Suddenly, everything seems to wake up. The courtyard quickly fills up. I hear guides speaking in Russian, Portuguese and Dutch. All around, monks are working. One is painting window lattices, another washes a wall. Yet another is pruning a pink azalea whilst talking on his mobile. And yet another, exhausted from taking out the rubbish, plonks his large frame on a bench with an audible sigh.
It’s time to see the main attraction, the Caves – a necropolis for the saints of the ancient state of Kievan Rus. People have come to the Caves on pilgrimages for more than 1000 years. In one of the churches above the caves, people are queuing to receive blessings or advice from two grey-haired monks in black robes and beards. They look quite patriarchal. I spot the young father once more, now carrying his sleeping child, patiently awaiting his turn in the queue.
Without warning, the locks of heaven opens and I’m pelted with buckets of rain. People don’t seem to mind much; some dig out umbrellas, but most just get on with their business. Everywhere, people are making the sign of the cross and kissing relics. To enter the churches, women have to cover their heads, while men, curiously, have to uncover theirs.
Inside yet another church, people are buying candles and donning black robes. Perhaps this is the mysterious caves, at last? I latch on to a Russian group. My Russian is limited, so I just tag along, doing what everyone else does. Briefly, I wonder why everyone (including me) buys two candles. Then I get it. Descending the narrow stairway to the caves, a candle is extinguished by a rush of air. I keep lighting one with the other.
The narrow, white-washed catacombs feels serene. Along the walls are mummified monks in glass caskets, dressed in green and gold robes. Mostly just the robes are visible, but here and there, a mummified hand protrudes, darkened by the years.
Others have more reverent errands. Teenagers, loud and playful on the outside, now humbly kiss the relics. One woman kneels before a casket, kissing it and muttering a prayer. As the tunnels are rather narrow, about 1 ½ metres wide, the rest of us wait patiently while she completes her ritual. No one seems to mind. To my surprise, I don’t either.
St Andrew’s Descent
Andriyivski uzviz means St. Andrew’s Descent, indicating how this quaint, twist-and-turn cobblestone street should be negotiated. There’s even a funicular so you don’t have to do St. Andrew’s Ascent. My advice is to wear trainers, but Ukrainian girls wouldn’t give two red cents for that piece of good sense. It looks rather strange to watch them wobble down the cobbles in 7-inch heels. On the other hand, I don’t see anyone falling.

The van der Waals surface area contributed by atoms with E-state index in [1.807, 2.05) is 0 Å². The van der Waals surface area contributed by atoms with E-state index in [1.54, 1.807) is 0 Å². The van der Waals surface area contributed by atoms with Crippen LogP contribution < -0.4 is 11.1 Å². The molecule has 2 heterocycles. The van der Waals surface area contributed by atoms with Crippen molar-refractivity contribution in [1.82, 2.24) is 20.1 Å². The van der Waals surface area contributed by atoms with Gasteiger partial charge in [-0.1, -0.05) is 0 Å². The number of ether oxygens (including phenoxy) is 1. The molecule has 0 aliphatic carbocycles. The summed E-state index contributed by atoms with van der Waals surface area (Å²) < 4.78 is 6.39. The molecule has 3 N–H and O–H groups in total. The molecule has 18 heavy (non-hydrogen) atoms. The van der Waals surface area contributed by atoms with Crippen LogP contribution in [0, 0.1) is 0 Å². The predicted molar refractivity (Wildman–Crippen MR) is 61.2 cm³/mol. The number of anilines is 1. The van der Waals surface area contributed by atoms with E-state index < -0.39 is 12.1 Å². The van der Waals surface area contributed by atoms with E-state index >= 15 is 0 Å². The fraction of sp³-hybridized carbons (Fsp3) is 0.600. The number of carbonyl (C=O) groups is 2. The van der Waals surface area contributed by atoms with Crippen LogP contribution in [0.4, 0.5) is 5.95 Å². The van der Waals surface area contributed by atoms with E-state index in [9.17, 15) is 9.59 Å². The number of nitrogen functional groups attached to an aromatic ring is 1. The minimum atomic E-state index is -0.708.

The Descent has often been equated with Montmartre in Paris. It’s certainly a charming street, old and picturesque, filled with galleries, cafés and museums, including the house of Mikhail Bulgakov. Also, the Descent has its own museum, the quaintly named Museum of One Street. But the stunning St. Andrew’s Cathedral is the chef d’oeuvre.
Artists sell their work. Street vendors peddle matroshkas and various wooden artefacts, Che Guevara T-shirts and much more. Halfway down, I stop at the cosy Chumatskiy Dvir and have a delicious grilled forest-mushroom sandwich. A café cat stretches languidly on a chair, not caring one bit about my attempts to get her attention. When I get up to leave, she tags along.
Before coming to Kiev, I heard stories of assorted scams, attempted robberies and various other horrors. Well, I never felt unsafe and I’m not even particularly vigilant, as my friends will attest. Nothing bad happened to me. In fact, just the opposite. After I left a cafe, a teenage boy came running after me, handing back my wallet which I had stupidly left behind.
Towards the bottom of St Andrew’s Descent
So that was my time in Kiev. 24 hours well spent, I think.
Kiev has much more to offer, of course
Flights to Kiev can be bought for next to nothing, so chances are I’ll come back for a closer look at the Ukrainian capital. If I do, this is what I want to explore:
- The House with Chimeras, for a look at interesting architecture and freaky sculptures
- Vladimirskaya Gorka, a park with old pavilions, believed to be a spiritual place with magic at work
- The art museums (both the Ukrainian and the Russian one), and the war museum
- The Kiev Opera and Ballet Theatre
I will probably also get out of town and visit Babiy Yar, a ravine where 60 000 people were executed during World War II, and of course Chernobyl.
If I bring my daughters, I will probably also check out the Children’s Railway, an educational remnant of the country’s Soviet past. It’s not a model, but a narrow gauge railway for real train travel. This is where teenagers learnt the professions of the railway. Today, it’s more of an entertaining outing, I expect. Children (9 – 15) still work as train drivers and conductors.